Home > Anishinaabe Constellation, Ephemeris Program, Observing > 07/29/2022 – Ephemeris – The celestial Sand Hill Crane

07/29/2022 – Ephemeris – The celestial Sand Hill Crane

July 29, 2022

This is Ephemeris for Friday, July 29th. Today the Sun will be up for 14 hours and 46 minutes, setting at 9:12, and it will rise tomorrow at 6:26. The Moon, 1 day past new, will set at 10:14 this evening.

Let’s look again at the constellation called Cygnus the swan and the informal constellation or asterism made from most of its stars, the Northern Cross. Cygnus is the official International Astronomical Union constellation name. However, the indigenous Anishinaabe people of our area had another bird in mind when seeing these stars, which are now fairly high in the east in the evening: Ajijaak, (pronounced a-ji-jock) a Sand Hill crane. While the swan is flying, neck outstretched to the south through the Milky Way, the crane is flying northward with its long legs trailing behind. The bright star Deneb is at his head. Where I live, I see and hear the cranes with their creaking-door-like calls, and see a pair from time to time in a field south of where I live.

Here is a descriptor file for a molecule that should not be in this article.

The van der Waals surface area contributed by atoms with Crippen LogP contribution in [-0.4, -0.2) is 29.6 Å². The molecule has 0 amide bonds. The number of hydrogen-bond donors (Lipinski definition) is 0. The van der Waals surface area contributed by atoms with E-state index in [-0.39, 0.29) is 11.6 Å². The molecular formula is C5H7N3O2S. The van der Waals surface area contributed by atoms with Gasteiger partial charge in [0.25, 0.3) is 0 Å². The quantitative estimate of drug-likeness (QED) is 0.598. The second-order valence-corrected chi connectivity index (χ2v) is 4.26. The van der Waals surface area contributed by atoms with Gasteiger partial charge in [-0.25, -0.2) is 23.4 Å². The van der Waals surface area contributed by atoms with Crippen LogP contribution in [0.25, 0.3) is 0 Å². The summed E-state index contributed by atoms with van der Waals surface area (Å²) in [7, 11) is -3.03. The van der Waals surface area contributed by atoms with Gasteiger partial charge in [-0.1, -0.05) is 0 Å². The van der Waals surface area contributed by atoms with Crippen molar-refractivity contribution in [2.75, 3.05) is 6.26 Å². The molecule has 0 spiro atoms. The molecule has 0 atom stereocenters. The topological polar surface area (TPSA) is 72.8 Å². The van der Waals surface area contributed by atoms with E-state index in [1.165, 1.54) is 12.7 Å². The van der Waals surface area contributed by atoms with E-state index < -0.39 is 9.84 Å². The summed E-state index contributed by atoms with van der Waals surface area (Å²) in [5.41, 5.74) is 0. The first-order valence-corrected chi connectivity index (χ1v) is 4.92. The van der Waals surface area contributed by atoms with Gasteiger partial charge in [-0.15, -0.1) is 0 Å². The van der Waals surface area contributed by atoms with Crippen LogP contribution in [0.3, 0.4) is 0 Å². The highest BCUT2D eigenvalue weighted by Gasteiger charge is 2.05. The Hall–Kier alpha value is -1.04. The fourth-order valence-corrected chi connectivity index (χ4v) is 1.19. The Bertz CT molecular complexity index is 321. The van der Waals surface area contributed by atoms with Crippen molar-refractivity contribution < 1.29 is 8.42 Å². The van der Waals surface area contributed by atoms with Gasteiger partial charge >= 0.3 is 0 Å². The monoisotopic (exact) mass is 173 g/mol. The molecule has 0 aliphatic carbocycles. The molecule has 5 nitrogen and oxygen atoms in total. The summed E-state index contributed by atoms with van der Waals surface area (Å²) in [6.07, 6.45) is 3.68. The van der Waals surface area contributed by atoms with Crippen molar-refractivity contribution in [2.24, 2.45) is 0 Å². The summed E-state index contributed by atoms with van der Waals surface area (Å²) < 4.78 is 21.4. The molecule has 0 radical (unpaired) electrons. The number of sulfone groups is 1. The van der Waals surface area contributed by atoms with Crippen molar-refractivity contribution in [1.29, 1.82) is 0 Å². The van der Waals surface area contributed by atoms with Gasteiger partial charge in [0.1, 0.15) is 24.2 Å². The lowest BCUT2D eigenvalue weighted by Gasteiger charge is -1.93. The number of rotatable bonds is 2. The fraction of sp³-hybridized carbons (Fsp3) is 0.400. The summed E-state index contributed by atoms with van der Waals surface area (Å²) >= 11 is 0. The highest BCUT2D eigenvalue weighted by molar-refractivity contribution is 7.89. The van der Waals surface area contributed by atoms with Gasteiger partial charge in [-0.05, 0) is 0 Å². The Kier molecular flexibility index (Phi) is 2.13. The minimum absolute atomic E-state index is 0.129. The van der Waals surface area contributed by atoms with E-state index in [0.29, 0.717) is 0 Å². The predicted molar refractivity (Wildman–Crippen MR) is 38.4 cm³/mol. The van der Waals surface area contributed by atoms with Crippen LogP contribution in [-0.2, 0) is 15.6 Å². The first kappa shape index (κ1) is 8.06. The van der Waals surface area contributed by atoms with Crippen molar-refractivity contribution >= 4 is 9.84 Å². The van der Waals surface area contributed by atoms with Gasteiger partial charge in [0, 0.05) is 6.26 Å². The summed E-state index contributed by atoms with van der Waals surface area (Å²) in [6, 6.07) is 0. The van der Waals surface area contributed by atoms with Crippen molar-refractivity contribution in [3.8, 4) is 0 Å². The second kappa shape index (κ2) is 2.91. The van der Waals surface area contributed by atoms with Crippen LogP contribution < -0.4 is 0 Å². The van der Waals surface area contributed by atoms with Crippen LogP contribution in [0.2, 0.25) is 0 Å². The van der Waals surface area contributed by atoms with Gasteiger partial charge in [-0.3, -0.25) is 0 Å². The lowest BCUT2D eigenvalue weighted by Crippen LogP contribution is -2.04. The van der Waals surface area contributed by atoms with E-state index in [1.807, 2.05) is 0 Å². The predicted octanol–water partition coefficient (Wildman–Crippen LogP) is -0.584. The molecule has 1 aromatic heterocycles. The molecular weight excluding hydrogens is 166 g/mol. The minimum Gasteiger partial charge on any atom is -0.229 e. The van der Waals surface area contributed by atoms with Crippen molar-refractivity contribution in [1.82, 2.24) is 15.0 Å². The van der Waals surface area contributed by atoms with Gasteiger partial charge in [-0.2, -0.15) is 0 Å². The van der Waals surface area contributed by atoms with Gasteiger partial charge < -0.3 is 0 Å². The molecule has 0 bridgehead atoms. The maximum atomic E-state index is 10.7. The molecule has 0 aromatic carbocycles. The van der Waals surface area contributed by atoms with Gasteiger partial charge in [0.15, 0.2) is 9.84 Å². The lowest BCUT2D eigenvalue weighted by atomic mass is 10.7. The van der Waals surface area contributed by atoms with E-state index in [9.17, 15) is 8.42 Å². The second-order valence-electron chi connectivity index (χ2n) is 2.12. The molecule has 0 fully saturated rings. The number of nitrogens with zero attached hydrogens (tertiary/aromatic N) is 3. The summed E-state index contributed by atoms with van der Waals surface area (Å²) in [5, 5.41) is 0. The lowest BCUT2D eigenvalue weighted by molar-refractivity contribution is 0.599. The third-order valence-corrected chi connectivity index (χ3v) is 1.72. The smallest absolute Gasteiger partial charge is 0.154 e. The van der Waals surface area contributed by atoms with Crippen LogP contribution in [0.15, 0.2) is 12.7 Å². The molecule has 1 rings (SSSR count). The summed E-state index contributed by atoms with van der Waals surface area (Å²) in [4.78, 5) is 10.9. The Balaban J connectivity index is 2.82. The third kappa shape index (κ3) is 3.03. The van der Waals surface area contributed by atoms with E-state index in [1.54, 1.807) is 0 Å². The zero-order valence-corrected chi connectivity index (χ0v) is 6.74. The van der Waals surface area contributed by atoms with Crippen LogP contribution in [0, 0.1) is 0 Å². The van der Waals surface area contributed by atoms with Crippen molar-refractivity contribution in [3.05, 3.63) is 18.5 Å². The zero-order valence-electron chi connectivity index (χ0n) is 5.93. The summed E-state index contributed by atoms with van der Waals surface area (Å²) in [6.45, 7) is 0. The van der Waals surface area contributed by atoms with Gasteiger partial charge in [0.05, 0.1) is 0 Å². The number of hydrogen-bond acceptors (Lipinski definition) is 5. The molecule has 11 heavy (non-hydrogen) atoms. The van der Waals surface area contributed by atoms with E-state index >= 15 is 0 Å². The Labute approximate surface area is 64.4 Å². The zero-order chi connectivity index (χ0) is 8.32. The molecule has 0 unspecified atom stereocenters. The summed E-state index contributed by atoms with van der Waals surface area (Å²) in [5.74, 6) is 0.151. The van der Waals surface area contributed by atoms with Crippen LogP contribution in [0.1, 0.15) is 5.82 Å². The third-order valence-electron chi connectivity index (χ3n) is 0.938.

The astronomical event times given are for the Traverse City/Interlochen area of Michigan (EDT, UT – 4 hours). They may be different for your location.

Addendum

Swan and the Crane constellations

The IAU Cygnus the swan and the Anishinaabe Ajijaak the Sand Hill crane constellations demonstrated via an animated GIF image. Credit Stellarium (both star lore images are embedded in Stellarium). The Anishinaabe image is from Ojibwe Giizhig Anung Masinaaigan – Ojibiwe Sky Star Map created by A. Lee, W. Wilson, and C. Gawboy.

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